I used a 190kb file of '001001001....etc' with a 111 towards the end of the file and wrote a snippet that replaced the 111 with a 999.


org cs:100
mov ah,3D    ;<open file F1
mov al,02    ;<read/write
mov dx,F1
int 21
mov bl,al    ;file handle
mov si,dx  ;have a peek
mov bp,3131
l1
mov ah,3F ;<read
mov al,00 ;<bx has file handle
mov cx,2 ;<read 2 bytes
int 21
mov si,dx
cmp bp,
jnz l1        ;loop if no bp match
mov ah,40 ;<write B1 to file F1
mov al,00 ;<bx has file handle
mov cx,3 ;<write 3 bytes of B1
mov dx,B1
int 21
mov bp, ;peek
mov ah,3E  ;close file
mov al,0  ;handle in bx
int 21
ret
;
F1 db "db.txt"
B1 db "999"
C1 db ?
ret
END


What I am wondering is how far the INT21-3F pointer would go for writing this 999 into a text file thats obviously bigger than a 65kb segment, is it a 32 bit pointer that would handle a 4gig file??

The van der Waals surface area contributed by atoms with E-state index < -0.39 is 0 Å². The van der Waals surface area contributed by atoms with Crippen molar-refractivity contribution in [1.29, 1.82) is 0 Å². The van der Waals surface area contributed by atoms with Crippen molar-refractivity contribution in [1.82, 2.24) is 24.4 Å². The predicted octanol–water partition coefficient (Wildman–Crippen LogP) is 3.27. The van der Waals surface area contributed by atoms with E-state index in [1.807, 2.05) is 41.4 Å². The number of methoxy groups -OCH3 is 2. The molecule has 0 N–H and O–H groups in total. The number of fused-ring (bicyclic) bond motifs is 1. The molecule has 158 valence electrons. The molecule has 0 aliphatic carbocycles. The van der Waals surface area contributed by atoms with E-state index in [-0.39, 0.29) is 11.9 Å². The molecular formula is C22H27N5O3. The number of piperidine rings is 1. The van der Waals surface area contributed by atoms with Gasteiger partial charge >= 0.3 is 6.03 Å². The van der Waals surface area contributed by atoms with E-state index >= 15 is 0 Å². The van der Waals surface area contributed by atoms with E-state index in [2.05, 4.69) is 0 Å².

Does anyone know where it exists in memory, I don't see any interrupt reference as to where the buffer is?
Posted on 2006-11-10 21:08:12 by eek
The offset into the file is a 32-bit value after DOS 2.0 and later. You can look at the function 42h for the trap 21h for DOS which sets the current file position in the file. It can also be used to retrieve the file position if you don't move the file pointer.
Posted on 2006-11-11 02:07:56 by XCHG
Thx for that, will have a look.
Posted on 2006-11-11 06:14:53 by eek
I wonder if that API can actually handle files the large - FAT has a limit of 2GB iirc, so the dos API might as well?
Posted on 2006-11-11 09:39:28 by f0dder
I didn't know that about FAT and unfortunately haven't found any official documents that state whether DOS has a limitation in reading from files or not ummm.
Posted on 2006-11-14 07:45:49 by XCHG